Sony VPL-VW60 Home Theater Projector Review: Overview and Physical Attributes
VW60 User Memory Settings
There are three main user savable settings in the Mode area, in addition to Cinema, Standard, and Dynamic. In addition, there are thre custom settings for Color Temperature. These can be incorporated into the Custom mode settings.
User defined modes will also retain settings for most other controls such as Iris, Gamma, Brightness, Contrast, and more.
Considered together the Sony is more than reasonably flexible, in this regard. No issues.
VW60 Projector - Remote Control
Click to enlarge. SO close
The VPL-VW60 remote control is new, with more buttons and control that the one that accompanied the VW50. Overall, I liked using the remote a great deal. Not my favorite, but very good.
Across the top, from right to left – a green Power button (press once for on, twice for off), in the middle top, the Input select, and on the left, the backlight button (note – none of the buttons on the top row light up).
Next comes two rows of three, mostly image quality controls, from left to right: Color Space, Color Temp, Black Level. On the next row: Gamma, Advanced Iris, and Lens (lens controls focus, zoom and vertical lens shift), and brings up a green test pattern for focusing and placement.
Further down you’ll find the reset on the right, and the four arrow keys with center Enter button for menu navigation. Right below that is the wide Menu button itself.
Next, a row of three, with Aspect ratio, RCP (color management) and Adj. Picture, which lets you toggle through most picture settings in order.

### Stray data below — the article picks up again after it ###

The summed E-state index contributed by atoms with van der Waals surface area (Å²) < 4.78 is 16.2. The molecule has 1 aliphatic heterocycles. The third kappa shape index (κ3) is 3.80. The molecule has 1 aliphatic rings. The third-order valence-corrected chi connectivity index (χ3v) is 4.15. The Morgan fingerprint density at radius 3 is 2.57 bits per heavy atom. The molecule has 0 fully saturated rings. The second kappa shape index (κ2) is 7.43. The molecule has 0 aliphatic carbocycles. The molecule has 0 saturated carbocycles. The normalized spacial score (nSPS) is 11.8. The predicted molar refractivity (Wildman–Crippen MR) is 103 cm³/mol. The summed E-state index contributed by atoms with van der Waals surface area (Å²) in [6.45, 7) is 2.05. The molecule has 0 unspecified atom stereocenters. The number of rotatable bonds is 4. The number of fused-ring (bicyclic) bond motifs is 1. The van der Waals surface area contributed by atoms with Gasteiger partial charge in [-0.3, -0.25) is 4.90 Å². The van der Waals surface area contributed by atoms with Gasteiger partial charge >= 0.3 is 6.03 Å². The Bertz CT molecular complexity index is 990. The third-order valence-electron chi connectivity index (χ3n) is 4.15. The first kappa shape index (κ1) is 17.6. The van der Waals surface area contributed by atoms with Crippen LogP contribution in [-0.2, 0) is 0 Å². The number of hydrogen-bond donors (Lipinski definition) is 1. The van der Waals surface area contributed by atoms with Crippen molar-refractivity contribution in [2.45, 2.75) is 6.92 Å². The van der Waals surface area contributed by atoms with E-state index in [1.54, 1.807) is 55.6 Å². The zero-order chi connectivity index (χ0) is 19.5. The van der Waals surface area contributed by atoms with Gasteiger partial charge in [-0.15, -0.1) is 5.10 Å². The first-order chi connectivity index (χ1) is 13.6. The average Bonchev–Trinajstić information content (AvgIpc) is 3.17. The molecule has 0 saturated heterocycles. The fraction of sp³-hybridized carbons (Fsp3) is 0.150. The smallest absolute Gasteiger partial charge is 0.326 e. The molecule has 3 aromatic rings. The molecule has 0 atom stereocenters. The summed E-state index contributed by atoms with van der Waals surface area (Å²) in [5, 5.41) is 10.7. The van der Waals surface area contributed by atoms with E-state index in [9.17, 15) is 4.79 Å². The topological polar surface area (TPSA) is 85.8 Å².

After some space, the next row down has three buttons, one for Cinema, Standard, and Dynamic, immediately followed by User 1, 2, and 3, for all your presets.
Lastly there is a row of rocker switches: One each for Sharpness, Brightness, and Contrast.
Buttons are reasonably large, and the remote should work well for even those with really large hands. That’s about all I can think of, about the Sony remote.
Sony VW60 Lens Throw and Lens Shift
This Sony projector has a 1.8:1 zoom lens, which provides for excellent flexibility. Owners can choose between ceiling mounting or shelf mounting in most rooms. And yes, of course, you can put it on a table.
To fill a 100″ screen (16:9 aspect ratio), the closest the VPL-VW60 can sit to the screen is approximately 10 feet, 2 inches, and the furthest back, 17 feet 6 inches.
Considering the 19 inch depth of the projector, and some space behind that, for that 100″ screen that works out working in a room of up to about 20 feet deep.
The Sony has motorized vertical lens shift. It will allow the projector (measured at the center of the lens), to be about as high as almost 7 inches above a 100″ screen (surface), or as low as 7 inches below the bottom of the screen. The projector also has a very small amount of horizontal lens shift, which is set manually. This is enough if you have to mount the Sony just slightly off center, or if your measurements were off slightly. This differs from other projectors with horizontal lens shift, most of which have significant range. The adjustment is not handy, rather designed to be accessed by your installer, if needed. I better also mention that some Sony materiels, notably the first brochure, incorrectly state that the horizontal lens shift is 25% (which would be significant). Consider yourselves warned!
You May Also Like
LG Minibeam PW800 Projector Review
LG Minibeam PH300 Projector Review
Optoma HD37 Home Projector Review
Epson Powerlite 97H Projector Review
Epson Powerlite Pro Cinema G6550WU Commercial and Home Entertainment Projector – Review
DVDO Quick6R 4K Digital HDMI Switcher with MHL – A Review
Business and Education Projector Reviews Directory
Viewsonic PJD6350 Projector Review